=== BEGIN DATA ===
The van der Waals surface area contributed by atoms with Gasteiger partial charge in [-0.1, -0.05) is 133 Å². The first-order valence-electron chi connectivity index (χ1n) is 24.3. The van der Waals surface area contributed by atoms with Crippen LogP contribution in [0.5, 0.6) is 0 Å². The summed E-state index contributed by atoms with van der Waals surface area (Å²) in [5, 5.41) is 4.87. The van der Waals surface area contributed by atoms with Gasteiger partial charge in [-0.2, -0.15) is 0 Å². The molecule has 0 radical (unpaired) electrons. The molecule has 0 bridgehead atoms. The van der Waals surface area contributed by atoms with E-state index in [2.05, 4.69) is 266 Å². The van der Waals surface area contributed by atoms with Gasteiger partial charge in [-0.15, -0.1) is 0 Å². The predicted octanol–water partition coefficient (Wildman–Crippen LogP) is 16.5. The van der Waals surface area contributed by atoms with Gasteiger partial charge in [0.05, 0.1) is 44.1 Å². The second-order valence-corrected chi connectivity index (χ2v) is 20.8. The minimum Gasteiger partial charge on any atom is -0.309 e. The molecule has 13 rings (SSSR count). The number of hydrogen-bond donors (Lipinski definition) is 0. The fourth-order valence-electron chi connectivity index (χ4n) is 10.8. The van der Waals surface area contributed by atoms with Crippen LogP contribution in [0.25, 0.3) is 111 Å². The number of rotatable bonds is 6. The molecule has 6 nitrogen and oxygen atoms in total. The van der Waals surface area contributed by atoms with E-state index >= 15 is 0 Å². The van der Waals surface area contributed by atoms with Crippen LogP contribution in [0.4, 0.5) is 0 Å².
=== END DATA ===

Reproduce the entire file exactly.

The van der Waals surface area contributed by atoms with Gasteiger partial charge in [-0.1, -0.05) is 133 Å². The first-order valence-electron chi connectivity index (χ1n) is 24.3. The van der Waals surface area contributed by atoms with Crippen LogP contribution in [0.5, 0.6) is 0 Å². The summed E-state index contributed by atoms with van der Waals surface area (Å²) in [5, 5.41) is 4.87. The van der Waals surface area contributed by atoms with Gasteiger partial charge in [-0.2, -0.15) is 0 Å². The molecule has 0 radical (unpaired) electrons. The molecule has 0 bridgehead atoms. The van der Waals surface area contributed by atoms with E-state index in [2.05, 4.69) is 266 Å². The van der Waals surface area contributed by atoms with Gasteiger partial charge in [-0.15, -0.1) is 0 Å². The predicted octanol–water partition coefficient (Wildman–Crippen LogP) is 16.5. The van der Waals surface area contributed by atoms with Gasteiger partial charge in [0.05, 0.1) is 44.1 Å². The second-order valence-corrected chi connectivity index (χ2v) is 20.8. The minimum Gasteiger partial charge on any atom is -0.309 e. The molecule has 13 rings (SSSR count). The number of hydrogen-bond donors (Lipinski definition) is 0. The fourth-order valence-electron chi connectivity index (χ4n) is 10.8. The van der Waals surface area contributed by atoms with Crippen LogP contribution in [0.25, 0.3) is 111 Å². The number of rotatable bonds is 6. The molecule has 6 nitrogen and oxygen atoms in total. The van der Waals surface area contributed by atoms with E-state index >= 15 is 0 Å². The van der Waals surface area contributed by atoms with Crippen LogP contribution in [0.4, 0.5) is 0 Å².